(SAN FRANCISCO) — Public health authorities are warning against the dangers of buying drugs potentially laced with fentanyl after three men were found dead near a school in San Francisco’s historic Haight-Ashbury neighborhood.
It’s unlikely the medical examiner’s office will determine the cause of death Thursday, but the department wanted to alert health care officials and drug users, said Rachael Kagan, a spokeswoman for the city’s Department of Public Health.
“People who buy drugs on the street are at risk of purchasing drugs contaminated by fentanyl, which is a very strong opioid, much more potent than heroin,” said Dr. Tomas Aragon, San Francisco Health Officer.
“It is essential for their safety to carry naloxone in case of overdose. It is a matter of life and death,” he said.
The bodies were discovered Thursday morning by a security guard at an elite private high school.
San Francisco Police Officer Robert Rueca said officers received a call at 4:35 a.m. to check on three unresponsive men on the street. Officers attempted life-saving measures and called medics, but the three men could not be revived.
There is no evidence of foul play and the deaths do not appear to be weather-related, Rueca said. He said police do not know where the men lived, but it was not at the location where they were found.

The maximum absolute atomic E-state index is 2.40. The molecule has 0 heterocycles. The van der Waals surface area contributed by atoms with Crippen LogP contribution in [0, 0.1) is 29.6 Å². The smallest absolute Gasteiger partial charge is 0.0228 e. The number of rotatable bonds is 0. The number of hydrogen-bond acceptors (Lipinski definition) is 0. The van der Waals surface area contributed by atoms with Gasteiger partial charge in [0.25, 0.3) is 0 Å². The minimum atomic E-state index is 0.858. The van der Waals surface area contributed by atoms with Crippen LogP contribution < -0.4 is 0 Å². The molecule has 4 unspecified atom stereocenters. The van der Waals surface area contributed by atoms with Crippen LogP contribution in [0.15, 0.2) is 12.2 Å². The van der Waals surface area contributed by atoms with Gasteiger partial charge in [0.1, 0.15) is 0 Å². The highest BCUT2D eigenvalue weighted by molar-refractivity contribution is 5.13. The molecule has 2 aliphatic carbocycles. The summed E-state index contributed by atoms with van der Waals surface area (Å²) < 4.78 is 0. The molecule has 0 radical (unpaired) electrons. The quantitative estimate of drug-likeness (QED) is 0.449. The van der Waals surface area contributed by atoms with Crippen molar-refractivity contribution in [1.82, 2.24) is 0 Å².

San Francisco has been going through a cold snap and authorities have increased overnight shelter space for the week.
Residents and workers were saddened by the deaths but noted they occurred in a neighborhood known for its homelessness and drugs. The neighborhood is a popular destination for tourists drawn to the nostalgic scene of the 1960-70s hippie culture.
The bodies were found near The Urban School, a private $45,000-a-year high school one block away from Haight Street and its colorful shops selling tie-dye T-shirts and pot paraphernalia. The school sits across from a church on a residential street of well-kept houses and apartment buildings, and next to a preschool where kids could be heard playing.
Urban School spokeswoman Kristen Bailey said in a statement that the three men have “no connection to Urban, and the police assure us there is no danger or threat to our students, or faculty and staff.”
Debra Shaw, who works as a processor at Goodwill, said she walks by the school all the time and knows that drugs are a problem. “It’s horrible,” she said. “I have seen people come into the dressing room and shoot up and I have took the needles out and threw them away.”
San Francisco has also grappled with an entrenched homelessness problem despite its thriving tech economy.